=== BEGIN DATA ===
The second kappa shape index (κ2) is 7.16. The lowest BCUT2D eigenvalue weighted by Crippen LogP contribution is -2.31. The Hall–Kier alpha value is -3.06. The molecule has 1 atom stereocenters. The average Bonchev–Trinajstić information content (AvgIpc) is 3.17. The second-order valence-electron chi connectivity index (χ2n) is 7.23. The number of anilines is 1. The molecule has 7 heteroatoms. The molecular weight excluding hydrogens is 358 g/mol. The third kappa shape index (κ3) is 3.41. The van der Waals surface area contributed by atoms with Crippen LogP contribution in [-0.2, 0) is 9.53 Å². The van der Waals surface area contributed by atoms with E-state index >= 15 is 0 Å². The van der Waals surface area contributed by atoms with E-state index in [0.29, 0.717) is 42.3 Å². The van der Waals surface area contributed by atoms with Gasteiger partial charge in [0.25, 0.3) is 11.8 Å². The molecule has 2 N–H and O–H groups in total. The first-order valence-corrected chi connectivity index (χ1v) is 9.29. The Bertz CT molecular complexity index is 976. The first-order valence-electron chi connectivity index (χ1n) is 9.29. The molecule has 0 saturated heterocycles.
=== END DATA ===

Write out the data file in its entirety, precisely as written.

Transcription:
The second kappa shape index (κ2) is 7.16. The lowest BCUT2D eigenvalue weighted by Crippen LogP contribution is -2.31. The Hall–Kier alpha value is -3.06. The molecule has 1 atom stereocenters. The average Bonchev–Trinajstić information content (AvgIpc) is 3.17. The second-order valence-electron chi connectivity index (χ2n) is 7.23. The number of anilines is 1. The molecule has 7 heteroatoms. The molecular weight excluding hydrogens is 358 g/mol. The third kappa shape index (κ3) is 3.41. The van der Waals surface area contributed by atoms with Crippen LogP contribution in [-0.2, 0) is 9.53 Å². The van der Waals surface area contributed by atoms with E-state index >= 15 is 0 Å². The van der Waals surface area contributed by atoms with E-state index in [0.29, 0.717) is 42.3 Å². The van der Waals surface area contributed by atoms with Gasteiger partial charge in [0.25, 0.3) is 11.8 Å². The molecule has 2 N–H and O–H groups in total. The first-order valence-corrected chi connectivity index (χ1v) is 9.29. The Bertz CT molecular complexity index is 976. The first-order valence-electron chi connectivity index (χ1n) is 9.29. The molecule has 0 saturated heterocycles.